Public Health Institute links soda consumption at school and obesity

Bay City News Service
Saturday April 06, 2002

The Public Health Institute today released a report analyzing soda contracts at the state’s 25 largest school districts to address how marketing practices to increase soda consumption ultimately contribute to California’s growing obesity epidemic. 

“Huge multi-national soda companies woo cash-strapped schools with the promise of money for concession, advertising and pouring rights,” said Carmen Nevarez, medical director at the Berkeley-based Public Health Institute. 

“Soda companies are clearly in the best position to dictate terms to school officials that are favorable to soft drink companies but not the health of our children,'' she said. 

Childhood obesity and tooth decay have been linked to the consumption of soft drinks that are high in sugar and calories but offer little nutritional value, according to the Public Health Institute, which says children often opt for the sugary drinks in lieu of healthy beverages like milk.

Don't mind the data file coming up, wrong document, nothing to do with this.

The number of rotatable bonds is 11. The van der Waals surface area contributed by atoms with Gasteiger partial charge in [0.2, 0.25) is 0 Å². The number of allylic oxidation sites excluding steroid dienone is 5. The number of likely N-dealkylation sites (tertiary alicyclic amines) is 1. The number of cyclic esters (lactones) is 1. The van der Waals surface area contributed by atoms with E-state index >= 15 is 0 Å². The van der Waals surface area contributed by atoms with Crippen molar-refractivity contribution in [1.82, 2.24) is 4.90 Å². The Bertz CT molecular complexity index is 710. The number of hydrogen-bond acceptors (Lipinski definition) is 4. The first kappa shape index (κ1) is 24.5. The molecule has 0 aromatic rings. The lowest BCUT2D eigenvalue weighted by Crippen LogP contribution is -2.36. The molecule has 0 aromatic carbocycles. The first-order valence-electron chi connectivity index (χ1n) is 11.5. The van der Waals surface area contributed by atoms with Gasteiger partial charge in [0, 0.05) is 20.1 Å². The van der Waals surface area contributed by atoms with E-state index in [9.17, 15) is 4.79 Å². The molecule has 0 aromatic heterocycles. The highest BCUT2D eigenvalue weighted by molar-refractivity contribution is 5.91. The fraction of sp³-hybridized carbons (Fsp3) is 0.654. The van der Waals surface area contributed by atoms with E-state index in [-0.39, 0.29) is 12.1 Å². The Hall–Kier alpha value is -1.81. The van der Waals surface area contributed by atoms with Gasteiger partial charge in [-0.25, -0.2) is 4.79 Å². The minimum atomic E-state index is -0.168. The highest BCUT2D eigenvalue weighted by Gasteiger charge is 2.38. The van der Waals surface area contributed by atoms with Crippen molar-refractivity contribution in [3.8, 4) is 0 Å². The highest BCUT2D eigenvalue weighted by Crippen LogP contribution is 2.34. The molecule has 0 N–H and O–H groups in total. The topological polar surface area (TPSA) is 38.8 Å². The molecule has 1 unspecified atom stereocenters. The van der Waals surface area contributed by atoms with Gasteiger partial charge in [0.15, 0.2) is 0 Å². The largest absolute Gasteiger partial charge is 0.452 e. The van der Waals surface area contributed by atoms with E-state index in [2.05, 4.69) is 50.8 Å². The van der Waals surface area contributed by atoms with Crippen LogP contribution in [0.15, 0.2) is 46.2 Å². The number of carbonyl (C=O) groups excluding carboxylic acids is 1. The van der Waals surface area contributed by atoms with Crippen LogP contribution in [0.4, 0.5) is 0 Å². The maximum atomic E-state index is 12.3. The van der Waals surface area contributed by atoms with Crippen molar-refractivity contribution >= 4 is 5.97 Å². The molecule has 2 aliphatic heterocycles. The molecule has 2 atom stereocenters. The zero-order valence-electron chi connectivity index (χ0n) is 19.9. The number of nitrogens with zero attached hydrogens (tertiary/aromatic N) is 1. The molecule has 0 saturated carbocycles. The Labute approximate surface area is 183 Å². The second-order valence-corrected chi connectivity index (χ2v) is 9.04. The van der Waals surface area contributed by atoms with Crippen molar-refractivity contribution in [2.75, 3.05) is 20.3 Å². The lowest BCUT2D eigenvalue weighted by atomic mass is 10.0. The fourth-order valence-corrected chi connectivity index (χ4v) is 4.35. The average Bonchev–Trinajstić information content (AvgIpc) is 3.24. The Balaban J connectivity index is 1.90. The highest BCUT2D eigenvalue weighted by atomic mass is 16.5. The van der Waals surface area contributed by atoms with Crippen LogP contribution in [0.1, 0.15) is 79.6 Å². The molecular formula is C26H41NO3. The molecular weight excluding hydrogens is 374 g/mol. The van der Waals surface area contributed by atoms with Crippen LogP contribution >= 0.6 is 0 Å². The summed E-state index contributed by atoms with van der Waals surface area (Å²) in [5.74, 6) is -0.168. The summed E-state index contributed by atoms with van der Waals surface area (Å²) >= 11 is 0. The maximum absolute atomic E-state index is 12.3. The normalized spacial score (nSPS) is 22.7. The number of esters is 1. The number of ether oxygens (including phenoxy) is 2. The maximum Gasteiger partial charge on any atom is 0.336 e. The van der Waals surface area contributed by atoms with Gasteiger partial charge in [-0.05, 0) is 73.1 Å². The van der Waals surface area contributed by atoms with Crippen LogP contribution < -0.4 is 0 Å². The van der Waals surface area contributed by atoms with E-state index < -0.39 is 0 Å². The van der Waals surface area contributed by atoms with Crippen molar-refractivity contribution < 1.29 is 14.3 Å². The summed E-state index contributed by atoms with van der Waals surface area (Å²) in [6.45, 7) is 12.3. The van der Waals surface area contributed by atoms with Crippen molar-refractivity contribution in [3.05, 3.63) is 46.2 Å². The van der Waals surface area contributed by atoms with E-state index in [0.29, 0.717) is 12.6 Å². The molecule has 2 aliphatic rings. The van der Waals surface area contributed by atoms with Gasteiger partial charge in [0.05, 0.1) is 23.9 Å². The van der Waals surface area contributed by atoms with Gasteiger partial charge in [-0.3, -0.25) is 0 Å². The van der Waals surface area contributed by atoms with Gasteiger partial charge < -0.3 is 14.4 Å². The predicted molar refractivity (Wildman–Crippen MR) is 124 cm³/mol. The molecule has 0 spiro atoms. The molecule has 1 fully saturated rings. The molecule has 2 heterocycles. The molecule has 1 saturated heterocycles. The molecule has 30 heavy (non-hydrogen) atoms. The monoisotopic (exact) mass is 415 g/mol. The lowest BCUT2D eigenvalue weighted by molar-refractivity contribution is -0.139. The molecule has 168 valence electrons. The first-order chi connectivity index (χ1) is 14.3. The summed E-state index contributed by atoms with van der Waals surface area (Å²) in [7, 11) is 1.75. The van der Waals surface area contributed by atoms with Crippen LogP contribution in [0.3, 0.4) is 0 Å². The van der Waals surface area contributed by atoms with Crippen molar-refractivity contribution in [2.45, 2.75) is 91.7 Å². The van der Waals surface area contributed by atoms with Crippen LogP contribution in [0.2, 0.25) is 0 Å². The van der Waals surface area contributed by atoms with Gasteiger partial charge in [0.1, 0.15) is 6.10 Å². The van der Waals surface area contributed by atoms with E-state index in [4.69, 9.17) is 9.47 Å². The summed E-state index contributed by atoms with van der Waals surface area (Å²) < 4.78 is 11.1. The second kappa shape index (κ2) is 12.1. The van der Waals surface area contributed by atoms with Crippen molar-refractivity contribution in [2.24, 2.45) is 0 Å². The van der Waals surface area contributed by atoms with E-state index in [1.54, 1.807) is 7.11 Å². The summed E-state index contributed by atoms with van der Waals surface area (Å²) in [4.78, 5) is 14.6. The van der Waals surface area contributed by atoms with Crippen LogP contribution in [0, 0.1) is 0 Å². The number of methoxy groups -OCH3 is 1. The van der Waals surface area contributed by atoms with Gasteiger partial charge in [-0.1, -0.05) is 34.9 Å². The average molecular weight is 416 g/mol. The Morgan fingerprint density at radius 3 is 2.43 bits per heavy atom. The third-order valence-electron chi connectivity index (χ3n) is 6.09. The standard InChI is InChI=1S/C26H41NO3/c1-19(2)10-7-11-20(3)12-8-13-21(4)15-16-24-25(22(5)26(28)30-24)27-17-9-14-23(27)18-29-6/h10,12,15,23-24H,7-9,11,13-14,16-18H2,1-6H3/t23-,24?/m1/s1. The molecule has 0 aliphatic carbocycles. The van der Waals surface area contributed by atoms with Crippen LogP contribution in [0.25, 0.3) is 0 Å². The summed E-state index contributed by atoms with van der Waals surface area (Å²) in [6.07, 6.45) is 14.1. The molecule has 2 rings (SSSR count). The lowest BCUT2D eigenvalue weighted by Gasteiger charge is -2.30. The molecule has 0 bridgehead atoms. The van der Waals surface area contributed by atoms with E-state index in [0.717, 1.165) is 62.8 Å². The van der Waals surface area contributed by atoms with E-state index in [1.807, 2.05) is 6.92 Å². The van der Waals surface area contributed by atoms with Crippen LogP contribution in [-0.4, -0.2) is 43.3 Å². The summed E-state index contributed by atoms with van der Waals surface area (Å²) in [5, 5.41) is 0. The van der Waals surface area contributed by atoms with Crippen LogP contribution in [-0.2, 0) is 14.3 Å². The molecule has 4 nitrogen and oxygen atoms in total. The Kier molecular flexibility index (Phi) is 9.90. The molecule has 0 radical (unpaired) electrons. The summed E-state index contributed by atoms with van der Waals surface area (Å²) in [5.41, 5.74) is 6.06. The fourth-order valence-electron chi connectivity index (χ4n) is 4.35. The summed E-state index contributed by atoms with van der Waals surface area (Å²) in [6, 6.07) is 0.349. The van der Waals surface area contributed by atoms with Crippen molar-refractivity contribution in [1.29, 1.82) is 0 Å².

“In order to prevent the incidence of obesity among our children, adults and public institutions must consider programs and policies that promote healthy eating habits and physical activities,” said Robert Ross, president and CEO of The California Endowment, which commissioned the report. 

“Overweight children become overweight adults, putting them at risk for many chronic but preventable illness. As adults, we have the responsibility of ensuring that our children develop habits to last a lifetime.”